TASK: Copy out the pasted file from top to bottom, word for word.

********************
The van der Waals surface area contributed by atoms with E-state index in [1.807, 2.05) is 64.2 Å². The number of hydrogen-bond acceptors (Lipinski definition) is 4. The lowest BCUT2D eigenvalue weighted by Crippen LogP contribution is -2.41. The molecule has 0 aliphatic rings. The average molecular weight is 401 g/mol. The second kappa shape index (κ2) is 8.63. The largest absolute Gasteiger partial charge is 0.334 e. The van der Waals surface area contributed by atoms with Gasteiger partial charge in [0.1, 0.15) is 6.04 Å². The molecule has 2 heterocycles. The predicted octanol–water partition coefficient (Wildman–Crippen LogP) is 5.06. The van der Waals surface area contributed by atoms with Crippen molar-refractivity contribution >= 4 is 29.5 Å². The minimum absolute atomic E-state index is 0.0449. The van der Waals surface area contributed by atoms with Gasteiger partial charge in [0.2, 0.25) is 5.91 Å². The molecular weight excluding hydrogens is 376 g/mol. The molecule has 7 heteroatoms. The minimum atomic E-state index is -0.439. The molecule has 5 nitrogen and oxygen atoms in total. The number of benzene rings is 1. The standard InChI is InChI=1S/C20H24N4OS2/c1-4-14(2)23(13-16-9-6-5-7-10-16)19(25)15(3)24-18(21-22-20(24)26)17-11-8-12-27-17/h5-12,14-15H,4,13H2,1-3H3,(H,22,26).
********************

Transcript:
The van der Waals surface area contributed by atoms with E-state index in [1.807, 2.05) is 64.2 Å². The number of hydrogen-bond acceptors (Lipinski definition) is 4. The lowest BCUT2D eigenvalue weighted by Crippen LogP contribution is -2.41. The molecule has 0 aliphatic rings. The average molecular weight is 401 g/mol. The second kappa shape index (κ2) is 8.63. The largest absolute Gasteiger partial charge is 0.334 e. The van der Waals surface area contributed by atoms with Gasteiger partial charge in [0.1, 0.15) is 6.04 Å². The molecule has 2 heterocycles. The predicted octanol–water partition coefficient (Wildman–Crippen LogP) is 5.06. The van der Waals surface area contributed by atoms with Crippen molar-refractivity contribution >= 4 is 29.5 Å². The minimum absolute atomic E-state index is 0.0449. The van der Waals surface area contributed by atoms with Gasteiger partial charge in [0.2, 0.25) is 5.91 Å². The molecular weight excluding hydrogens is 376 g/mol. The molecule has 7 heteroatoms. The minimum atomic E-state index is -0.439. The molecule has 5 nitrogen and oxygen atoms in total. The number of benzene rings is 1. The standard InChI is InChI=1S/C20H24N4OS2/c1-4-14(2)23(13-16-9-6-5-7-10-16)19(25)15(3)24-18(21-22-20(24)26)17-11-8-12-27-17/h5-12,14-15H,4,13H2,1-3H3,(H,22,26).